Indian skies will soon see the flights back in the sky. Recently, Vistara celebrated its 6th birthday with a sale. The aviation industry has been closed since the lockdown induced and has not seen any kind of sales it used to have, before the lockdown.
SpiceJet which is a budget airline provider was the first to sell discounted tickets but had pull the sale back after a rap from the Directorate General of Civil Aviation (DGCA). SpiceJet offered one plus one ticket free. Which meant you could get two tickets for the price of one which was termed a violation of the fare-cap guidelines.
The Tata Group and Singapore Airlines’ jointly owned Vistara were seen smarter in this matter. The sale period—January 8-9— coincided with its anniversary but tickets were for travel beyond the fare-cap period. But the fare-cap period was extended to March 31 and the airline quickly readjusted the dates.
SpiceJet, AirAsia,India and IndiGo announced copycat prices as soon as the sale began.
Indeed “sale” is a mechanism to shore up bookings, fill up seats and get additional cash flow in times of need. A good sale is the one that juggles all three well and not just the flow of cash.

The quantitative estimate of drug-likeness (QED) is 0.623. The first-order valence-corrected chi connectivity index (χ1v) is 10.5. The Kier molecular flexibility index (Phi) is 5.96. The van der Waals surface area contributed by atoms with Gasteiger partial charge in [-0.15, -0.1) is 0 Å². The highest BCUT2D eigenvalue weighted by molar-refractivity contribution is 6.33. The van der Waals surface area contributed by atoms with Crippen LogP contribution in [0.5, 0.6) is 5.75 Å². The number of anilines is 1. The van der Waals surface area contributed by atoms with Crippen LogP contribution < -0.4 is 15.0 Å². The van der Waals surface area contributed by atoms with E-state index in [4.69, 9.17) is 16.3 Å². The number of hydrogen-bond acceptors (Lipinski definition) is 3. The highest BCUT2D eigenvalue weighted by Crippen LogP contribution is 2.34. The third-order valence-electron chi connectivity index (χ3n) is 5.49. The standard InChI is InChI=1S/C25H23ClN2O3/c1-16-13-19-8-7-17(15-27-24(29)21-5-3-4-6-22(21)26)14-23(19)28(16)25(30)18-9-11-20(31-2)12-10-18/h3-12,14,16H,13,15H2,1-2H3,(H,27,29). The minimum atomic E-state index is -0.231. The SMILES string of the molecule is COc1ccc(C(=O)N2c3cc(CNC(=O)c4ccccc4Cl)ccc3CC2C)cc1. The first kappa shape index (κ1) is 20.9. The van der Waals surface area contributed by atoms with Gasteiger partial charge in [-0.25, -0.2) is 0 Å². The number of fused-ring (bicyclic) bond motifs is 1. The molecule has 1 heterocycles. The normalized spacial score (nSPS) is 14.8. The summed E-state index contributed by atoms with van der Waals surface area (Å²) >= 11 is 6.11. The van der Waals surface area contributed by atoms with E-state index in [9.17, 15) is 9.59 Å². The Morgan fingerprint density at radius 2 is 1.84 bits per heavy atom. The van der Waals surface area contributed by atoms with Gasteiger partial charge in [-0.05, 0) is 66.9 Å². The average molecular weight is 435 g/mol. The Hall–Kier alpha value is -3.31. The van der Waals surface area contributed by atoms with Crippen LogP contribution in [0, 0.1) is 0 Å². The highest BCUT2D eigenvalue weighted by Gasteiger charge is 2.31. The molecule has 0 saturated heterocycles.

Travel period for discounted tickets for all the three airlines is from April 1 to September 30 whereas the tickets of IndiGo and AirAsia India are offering fares starting at Rs 877 while SpiceJet’s offer is Rs 899.
Flights for Guwahati- Imphal or Agartala-Imphal are the least costly and the floor price set by DGCA starts at Rs 2,000. While the sale window is perfectly legal, it highlights what could have happened had the government not set a price range.
The airlines were asked to sell the tickets at 40 percent less fare when flights resumed in the last week of May 2020. While the fare restrictions have been extended to March 31, the median fare mandate has been brought down to 20 percent seats.
Now, airlines have to sell 20 percent of the seats below the midpoint of the fare range and the remaining can be priced higher. Even if they are below the ceiling price, the fare would be higher than the median fare. This is based on assumption that the market starts performing better.
The airlines would have been gone back to normal if the fare cap wouldn’t have been extended where a flash sale by one is a signal to others to match the offer.
Earlier the challenge was only to bring the more of first-time passengers but now they also need to bring regular flyers back. Whatever the airline surveys say the recovery of aviation industry is not going to be easy.